He didn’t speak a word of English but the man at the small town gas station we had finally found, was still able to communicate that he knew we had caught the ferry from Poole, England that day and we were on our way to Mont St Michel. I suppose the only crazy non-french tourists that come through are doing the same.
Most probably aren’t doing it on a monster of a two-wheeled machine however. After a 4am wake up call, a long walk, a stressful hunt, a taxi, a less stressful hunt, a train, and another taxi, we had picked up our Suzuki DL650 at 9am that morning. The English couple that hired it out to us that morning from their Bournemouth home (complete with Mainecoon and Saint Bernard, who looked like a cartoon he was so big and clumsy) had apparently spent the entire week prior preparing the bike for us. New tyres, new luggage, fully serviced, the works. Packed with all our gear it looked like it might topple but Courtney fell into riding with ease.
The 5 hour ferry from Poole, England to Cherbourg, France was somewhat of a culture shock from us. The only ferries we had been on at home had a small snack bar and two or three decks. This one had 7 decks, a full buffet restaurant, an arcade and multiple bars – and it’s ‘basic’ because there’s no pool.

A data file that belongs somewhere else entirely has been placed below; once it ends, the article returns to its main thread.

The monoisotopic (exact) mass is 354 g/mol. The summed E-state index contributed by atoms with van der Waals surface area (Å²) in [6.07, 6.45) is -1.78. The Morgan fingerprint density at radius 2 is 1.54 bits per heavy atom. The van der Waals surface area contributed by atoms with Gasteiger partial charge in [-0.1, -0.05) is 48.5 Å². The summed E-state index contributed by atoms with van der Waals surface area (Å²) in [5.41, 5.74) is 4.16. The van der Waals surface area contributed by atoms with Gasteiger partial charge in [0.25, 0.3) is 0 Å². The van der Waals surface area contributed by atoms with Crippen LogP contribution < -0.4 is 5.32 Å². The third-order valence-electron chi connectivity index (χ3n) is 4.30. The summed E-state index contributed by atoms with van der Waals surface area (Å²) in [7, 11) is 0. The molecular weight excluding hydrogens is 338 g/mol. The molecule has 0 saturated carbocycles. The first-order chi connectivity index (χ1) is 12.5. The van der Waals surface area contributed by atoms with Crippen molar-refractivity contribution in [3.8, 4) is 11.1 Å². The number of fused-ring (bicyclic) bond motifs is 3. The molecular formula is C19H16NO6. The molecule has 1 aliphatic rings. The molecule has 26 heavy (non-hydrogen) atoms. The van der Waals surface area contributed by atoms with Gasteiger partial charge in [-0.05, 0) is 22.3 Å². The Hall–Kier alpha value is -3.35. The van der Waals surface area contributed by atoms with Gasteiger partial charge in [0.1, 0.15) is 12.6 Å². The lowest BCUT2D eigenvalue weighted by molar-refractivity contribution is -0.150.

Once we got past the intimidating French border police we were extremely happy to immediately recognize signs for Mont St-Michel 3 hours away. As soon as we rounded the bend into the countryside we were away laughing – literally. The French countryside looks like every picture you’ve ever seen. Those pictures aren’t of rare beautiful views seen from the occasional hilltop, those pictures are France.
We followed a highway until we decided it was too much of a risk not to get petrol and it was after 10 minutes of exploring that we came across the French mechanic, running a side by side gas station and workshop with 2 pumps and a tiny office with eftpos. He circled on a map our origin and destination and then pointed out each small town we should aim for along the way.
The rest of the ride was a dream, through small villages, past fields and lakes – past fairytale castles that suddenly appear on the horizon. Over hills hiding valleys centred on huge steeples and turrets. It was 2 hours later, nearing our campsite, that we looked across the fields and saw it – the silhouette of Mont St Michel, framed in sunset. After the cold of Ireland (and the great beer and hospitality), the hustle, bustle and horrible hostels of London, this is where we were supposed to be. Everything fell into place.